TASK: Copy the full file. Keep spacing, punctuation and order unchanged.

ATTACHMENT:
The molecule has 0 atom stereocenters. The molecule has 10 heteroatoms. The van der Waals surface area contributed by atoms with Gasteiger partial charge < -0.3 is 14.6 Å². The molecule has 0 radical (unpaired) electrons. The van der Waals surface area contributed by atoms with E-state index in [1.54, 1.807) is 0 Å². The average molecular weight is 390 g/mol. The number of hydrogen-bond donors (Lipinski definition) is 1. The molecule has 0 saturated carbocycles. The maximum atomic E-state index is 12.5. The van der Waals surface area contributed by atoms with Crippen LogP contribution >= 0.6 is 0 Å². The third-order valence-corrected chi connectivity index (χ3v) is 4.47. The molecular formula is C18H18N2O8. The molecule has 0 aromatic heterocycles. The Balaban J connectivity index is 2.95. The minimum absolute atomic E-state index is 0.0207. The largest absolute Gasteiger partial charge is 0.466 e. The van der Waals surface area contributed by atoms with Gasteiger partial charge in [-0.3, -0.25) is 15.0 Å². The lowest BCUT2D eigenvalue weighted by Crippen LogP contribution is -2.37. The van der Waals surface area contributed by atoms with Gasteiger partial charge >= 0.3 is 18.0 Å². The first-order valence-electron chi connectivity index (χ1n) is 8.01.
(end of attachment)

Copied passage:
The molecule has 0 atom stereocenters. The molecule has 10 heteroatoms. The van der Waals surface area contributed by atoms with Gasteiger partial charge < -0.3 is 14.6 Å². The molecule has 0 radical (unpaired) electrons. The van der Waals surface area contributed by atoms with E-state index in [1.54, 1.807) is 0 Å². The average molecular weight is 390 g/mol. The number of hydrogen-bond donors (Lipinski definition) is 1. The molecule has 0 saturated carbocycles. The maximum atomic E-state index is 12.5. The van der Waals surface area contributed by atoms with Crippen LogP contribution >= 0.6 is 0 Å². The third-order valence-corrected chi connectivity index (χ3v) is 4.47. The molecular formula is C18H18N2O8. The molecule has 0 aromatic heterocycles. The Balaban J connectivity index is 2.95. The minimum absolute atomic E-state index is 0.0207. The largest absolute Gasteiger partial charge is 0.466 e. The van der Waals surface area contributed by atoms with Gasteiger partial charge in [-0.3, -0.25) is 15.0 Å². The lowest BCUT2D eigenvalue weighted by Crippen LogP contribution is -2.37. The van der Waals surface area contributed by atoms with Gasteiger partial charge >= 0.3 is 18.0 Å². The first-order valence-electron chi connectivity index (χ1n) is 8.01.